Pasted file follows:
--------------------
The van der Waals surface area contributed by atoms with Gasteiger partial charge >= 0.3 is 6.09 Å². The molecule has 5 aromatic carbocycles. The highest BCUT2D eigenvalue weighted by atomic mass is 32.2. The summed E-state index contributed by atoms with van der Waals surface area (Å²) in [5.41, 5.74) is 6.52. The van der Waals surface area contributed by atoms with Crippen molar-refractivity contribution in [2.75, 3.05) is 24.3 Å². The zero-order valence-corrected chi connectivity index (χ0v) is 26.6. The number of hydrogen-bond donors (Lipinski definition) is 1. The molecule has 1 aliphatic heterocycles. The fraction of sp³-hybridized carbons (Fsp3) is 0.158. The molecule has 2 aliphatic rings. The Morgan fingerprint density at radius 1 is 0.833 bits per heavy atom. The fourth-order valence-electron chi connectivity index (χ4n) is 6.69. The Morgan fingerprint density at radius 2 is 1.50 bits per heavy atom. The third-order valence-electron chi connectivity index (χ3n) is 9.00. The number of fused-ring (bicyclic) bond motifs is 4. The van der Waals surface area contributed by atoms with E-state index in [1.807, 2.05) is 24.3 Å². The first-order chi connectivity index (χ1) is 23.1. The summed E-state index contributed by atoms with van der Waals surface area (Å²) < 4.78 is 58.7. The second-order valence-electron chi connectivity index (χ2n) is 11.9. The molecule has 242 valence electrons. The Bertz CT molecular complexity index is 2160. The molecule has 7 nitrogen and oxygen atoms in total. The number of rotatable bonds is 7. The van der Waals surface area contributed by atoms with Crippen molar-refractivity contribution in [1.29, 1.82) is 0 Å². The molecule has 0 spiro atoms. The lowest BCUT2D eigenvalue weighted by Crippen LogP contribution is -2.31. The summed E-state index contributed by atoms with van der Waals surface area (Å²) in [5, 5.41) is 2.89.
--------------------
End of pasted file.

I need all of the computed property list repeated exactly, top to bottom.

The van der Waals surface area contributed by atoms with Gasteiger partial charge >= 0.3 is 6.09 Å². The molecule has 5 aromatic carbocycles. The highest BCUT2D eigenvalue weighted by atomic mass is 32.2. The summed E-state index contributed by atoms with van der Waals surface area (Å²) in [5.41, 5.74) is 6.52. The van der Waals surface area contributed by atoms with Crippen molar-refractivity contribution in [2.75, 3.05) is 24.3 Å². The zero-order valence-corrected chi connectivity index (χ0v) is 26.6. The number of hydrogen-bond donors (Lipinski definition) is 1. The molecule has 1 aliphatic heterocycles. The fraction of sp³-hybridized carbons (Fsp3) is 0.158. The molecule has 2 aliphatic rings. The Morgan fingerprint density at radius 1 is 0.833 bits per heavy atom. The fourth-order valence-electron chi connectivity index (χ4n) is 6.69. The Morgan fingerprint density at radius 2 is 1.50 bits per heavy atom. The third-order valence-electron chi connectivity index (χ3n) is 9.00. The number of fused-ring (bicyclic) bond motifs is 4. The van der Waals surface area contributed by atoms with E-state index in [1.807, 2.05) is 24.3 Å². The first-order chi connectivity index (χ1) is 23.1. The summed E-state index contributed by atoms with van der Waals surface area (Å²) < 4.78 is 58.7. The second-order valence-electron chi connectivity index (χ2n) is 11.9. The molecule has 242 valence electrons. The Bertz CT molecular complexity index is 2160. The molecule has 7 nitrogen and oxygen atoms in total. The number of rotatable bonds is 7. The van der Waals surface area contributed by atoms with Crippen molar-refractivity contribution in [1.29, 1.82) is 0 Å². The molecule has 0 spiro atoms. The lowest BCUT2D eigenvalue weighted by Crippen LogP contribution is -2.31. The summed E-state index contributed by atoms with van der Waals surface area (Å²) in [5, 5.41) is 2.89.